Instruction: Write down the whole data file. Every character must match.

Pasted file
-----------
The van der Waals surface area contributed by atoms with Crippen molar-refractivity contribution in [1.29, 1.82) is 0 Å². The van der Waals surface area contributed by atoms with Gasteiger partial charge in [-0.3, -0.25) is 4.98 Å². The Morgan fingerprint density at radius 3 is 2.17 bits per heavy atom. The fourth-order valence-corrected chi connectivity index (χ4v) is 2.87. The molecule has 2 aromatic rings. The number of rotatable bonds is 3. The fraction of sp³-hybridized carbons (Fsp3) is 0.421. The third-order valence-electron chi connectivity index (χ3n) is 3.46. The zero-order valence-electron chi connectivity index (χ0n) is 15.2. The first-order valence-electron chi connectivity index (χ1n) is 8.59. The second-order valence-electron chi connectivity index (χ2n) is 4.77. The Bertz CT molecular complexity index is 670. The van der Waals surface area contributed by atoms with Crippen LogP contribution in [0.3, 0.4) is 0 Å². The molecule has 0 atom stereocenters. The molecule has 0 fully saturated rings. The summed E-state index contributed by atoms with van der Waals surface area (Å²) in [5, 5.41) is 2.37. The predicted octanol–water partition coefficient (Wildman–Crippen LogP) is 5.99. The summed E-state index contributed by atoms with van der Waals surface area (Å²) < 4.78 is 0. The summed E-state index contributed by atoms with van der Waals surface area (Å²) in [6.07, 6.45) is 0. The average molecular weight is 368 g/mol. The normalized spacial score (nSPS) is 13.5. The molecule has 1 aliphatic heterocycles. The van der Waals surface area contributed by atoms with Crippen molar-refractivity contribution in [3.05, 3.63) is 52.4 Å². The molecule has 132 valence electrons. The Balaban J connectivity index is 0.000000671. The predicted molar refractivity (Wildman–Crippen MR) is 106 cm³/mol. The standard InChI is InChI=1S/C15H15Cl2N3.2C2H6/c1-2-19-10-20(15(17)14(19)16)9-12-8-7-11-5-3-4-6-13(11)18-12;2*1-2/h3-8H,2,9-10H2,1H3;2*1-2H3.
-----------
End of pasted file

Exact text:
The van der Waals surface area contributed by atoms with Crippen molar-refractivity contribution in [1.29, 1.82) is 0 Å². The van der Waals surface area contributed by atoms with Gasteiger partial charge in [-0.3, -0.25) is 4.98 Å². The Morgan fingerprint density at radius 3 is 2.17 bits per heavy atom. The fourth-order valence-corrected chi connectivity index (χ4v) is 2.87. The molecule has 2 aromatic rings. The number of rotatable bonds is 3. The fraction of sp³-hybridized carbons (Fsp3) is 0.421. The third-order valence-electron chi connectivity index (χ3n) is 3.46. The zero-order valence-electron chi connectivity index (χ0n) is 15.2. The first-order valence-electron chi connectivity index (χ1n) is 8.59. The second-order valence-electron chi connectivity index (χ2n) is 4.77. The Bertz CT molecular complexity index is 670. The van der Waals surface area contributed by atoms with Crippen LogP contribution in [0.3, 0.4) is 0 Å². The molecule has 0 atom stereocenters. The molecule has 0 fully saturated rings. The summed E-state index contributed by atoms with van der Waals surface area (Å²) in [5, 5.41) is 2.37. The predicted octanol–water partition coefficient (Wildman–Crippen LogP) is 5.99. The summed E-state index contributed by atoms with van der Waals surface area (Å²) < 4.78 is 0. The summed E-state index contributed by atoms with van der Waals surface area (Å²) in [6.07, 6.45) is 0. The average molecular weight is 368 g/mol. The normalized spacial score (nSPS) is 13.5. The molecule has 1 aliphatic heterocycles. The van der Waals surface area contributed by atoms with Crippen molar-refractivity contribution in [3.05, 3.63) is 52.4 Å². The molecule has 132 valence electrons. The Balaban J connectivity index is 0.000000671. The predicted molar refractivity (Wildman–Crippen MR) is 106 cm³/mol. The standard InChI is InChI=1S/C15H15Cl2N3.2C2H6/c1-2-19-10-20(15(17)14(19)16)9-12-8-7-11-5-3-4-6-13(11)18-12;2*1-2/h3-8H,2,9-10H2,1H3;2*1-2H3.